So Trump’s first approximation of a solution to the departing-factories problem was a very, very bad idea. But yesterday he changed it, seemingly just a little bit. What if he leaves tariffs on goods from China and Mexico just where they are today: at zero or near zero, in accordance with GATT, WTO and other modern trade treaties? But what if he imposes brand-new
35% tariffs on imported goods made by American
factories that move American jobs abroad?
That’s a whole different kettle of fish. Or at least it could be. The big question, which Donald hasn’t answered yet, is whether the tariffs would be imposed retroactively on the products of existing factories moved abroad, or only prospectively on the goods of factories moved abroad after a warning and/or a certain date.
If prospective, the new tariff would avoid almost all the objections to raw protectionism. It wouldn’t apply to the goods of any existing factories abroad. So it wouldn’t spike inflation, cause shortages, or tick off China or Mexico. In fact, neither China nor Mexico would see any immediate effect, or possibly any effect at all. Why? Because the purpose of the prospective tariff would be to prevent
American factories from moving their jobs abroad.
If the tariff worked as intended, its entire impact would be to keep jobs in the United States, but not by making goods of foreign factories more expensive to buy here. Instead, it would prevent goods from ever being made abroad by moving additional
American factories abroad.
It’s hard to characterize such a plan as “protectionist.” It wouldn’t protect American goods against foreign competition by making the foreign goods more expensive—the classical definition
of “protectionism.” Instead, it would simply influence the plutocrats’ calculus in deciding whether to sell out American jobs for a temporary labor-cost advantage. It would force them to consider more carefully the longer-term advantages of building or preserving American factories for the American market: lower transportation costs (for both raw materials and finished products), proximity to distributors and customers, cultural familiarity with the marketplace (our own), and possible advantages in the education and skill of the work force.
To characterize these effects as “protectionism,” you’d have to be an extreme “free-market” ideologue. You’d have to believe that “free trade” necessarily means allowing the 0.1% to enrich themselves obscenely, whenever a temporary labor cost advantage allows, at the cost of selling American jobs abroad and importing lower-cost goods, to be sold to people whose “service” jobs have cut their salaries in half or more. Isn’t that exactly the opposite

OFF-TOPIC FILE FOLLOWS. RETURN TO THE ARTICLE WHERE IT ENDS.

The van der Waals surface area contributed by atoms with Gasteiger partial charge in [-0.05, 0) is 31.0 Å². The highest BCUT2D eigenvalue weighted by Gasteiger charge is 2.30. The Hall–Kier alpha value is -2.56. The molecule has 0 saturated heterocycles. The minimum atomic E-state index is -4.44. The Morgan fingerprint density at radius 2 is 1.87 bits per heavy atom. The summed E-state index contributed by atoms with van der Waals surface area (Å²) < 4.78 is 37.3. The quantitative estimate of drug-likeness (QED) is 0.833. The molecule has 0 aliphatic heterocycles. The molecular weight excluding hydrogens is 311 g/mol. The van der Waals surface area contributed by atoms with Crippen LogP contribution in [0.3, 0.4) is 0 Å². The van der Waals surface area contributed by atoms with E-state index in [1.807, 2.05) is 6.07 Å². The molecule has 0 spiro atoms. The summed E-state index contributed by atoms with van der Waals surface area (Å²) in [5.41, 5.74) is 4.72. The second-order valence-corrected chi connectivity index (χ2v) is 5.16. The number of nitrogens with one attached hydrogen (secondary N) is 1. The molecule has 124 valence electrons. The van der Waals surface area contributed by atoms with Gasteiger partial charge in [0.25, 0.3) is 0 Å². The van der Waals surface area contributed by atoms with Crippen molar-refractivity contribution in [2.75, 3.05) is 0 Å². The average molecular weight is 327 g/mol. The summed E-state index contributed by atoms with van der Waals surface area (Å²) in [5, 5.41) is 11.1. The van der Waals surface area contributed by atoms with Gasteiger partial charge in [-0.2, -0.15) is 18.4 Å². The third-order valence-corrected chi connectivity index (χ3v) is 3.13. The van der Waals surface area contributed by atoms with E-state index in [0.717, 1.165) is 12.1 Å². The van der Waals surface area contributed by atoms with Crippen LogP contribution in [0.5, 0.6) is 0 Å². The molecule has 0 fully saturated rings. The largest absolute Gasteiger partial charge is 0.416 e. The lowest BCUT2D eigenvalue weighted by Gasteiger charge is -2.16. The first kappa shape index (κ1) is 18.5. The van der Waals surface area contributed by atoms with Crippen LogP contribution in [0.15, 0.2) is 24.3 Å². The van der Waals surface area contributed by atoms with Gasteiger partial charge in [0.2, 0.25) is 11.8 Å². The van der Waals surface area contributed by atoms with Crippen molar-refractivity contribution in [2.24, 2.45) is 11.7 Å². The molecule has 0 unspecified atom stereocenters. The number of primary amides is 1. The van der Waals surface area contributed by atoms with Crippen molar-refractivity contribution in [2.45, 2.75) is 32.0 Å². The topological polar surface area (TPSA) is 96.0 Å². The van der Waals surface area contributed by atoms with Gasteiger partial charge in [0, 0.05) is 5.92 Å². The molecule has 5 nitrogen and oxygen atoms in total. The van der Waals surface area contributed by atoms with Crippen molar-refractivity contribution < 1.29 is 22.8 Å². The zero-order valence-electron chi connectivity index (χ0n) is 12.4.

of what Henry Ford did—raising the salaries of factory workers so they could afford the cars they made and jump-start our Yankee consumer economy?
If the proposed prospective
tariff worked as intended, it would never apply. It would be like nuclear weapons properly used as a deterrent, but never exploded. It would simply influence decisions in American corporate boardrooms to take into account American employees, the society that feeds them, and the longer term.
There are several other cases in which Donald Trump’s “successive approximations” style might make sense, but it’s too early to tell. One is his making a recent “impromptu” call to the president of Taiwan.
Every informed person knows the basic facts. China considers Taiwan a renegade province of China. Even over American intervention, China could probably conquer it in weeks, if not days. But the conquest would be horribly bloody, unnecessary and tragic for the Chinese people and for China’s stature in the world.
Moreover, Taiwan’s relatively autonomous existence serves both China and the US well. For China, it provides as an experiment in democracy and free markets, close to China itself and controlled for culture and language. (In this respect Taiwan is much like capitalist West Germany during the Cold War. Its “experimental” contrast with Communist East Germany was controlled for culture, language and history. We all know how that experiment turned out.) Taiwan’s free markets and vibrant world trade encourage massive cross-Straits trade in goods, services, capital and personnel, which has jump-started the economic development of China’s neighboring provinces.
Like Hong Kong, a relatively autonomous Taiwan also serves as a laboratory and breeding ground for democracy with a Chinese language and flavor. It allows China to observe and review, at close range and without language or cultural barriers, the results of changes that China’s own highly conservative government sees as too risky to make in China itself.
Both China and the United States hope that China and Taiwan can change, over the coming decades or centuries, so that Taiwan eventually merges with China peacefully and voluntarily, without war. That’s why both sides adhere to the present ambiguity of “one China, two systems.”
In making the improper and way-beyond-protocol phone call, Trump may have been reminding the Chinese not to take American cooperation and complicity in this rather delicate and self-contradictory ambiguity for granted. He may have been simply reminding China of the great value of American acquiescence in China’s view of Taiwan, as a bargaining chip with respect to other issues, such as trade and currency manipulation.
As in the case of deporting undocumented immigrants, Donald’s initial position on global warming is alarming: ignore it! It’s a hoax spawned by China to bring us Yanks down.
That certainly woke a lot of people up! It not only got the attention of rubes who love their gas-guzzling muscle cars. It doubled down on their half-conscious suspicion that China, and not our own plutocrats, is responsible for them flipping hamburgers at McDonald’s or greeting customers at Wal Mart, instead of making cars, TVs, or appliances with more self-respect and for much more money.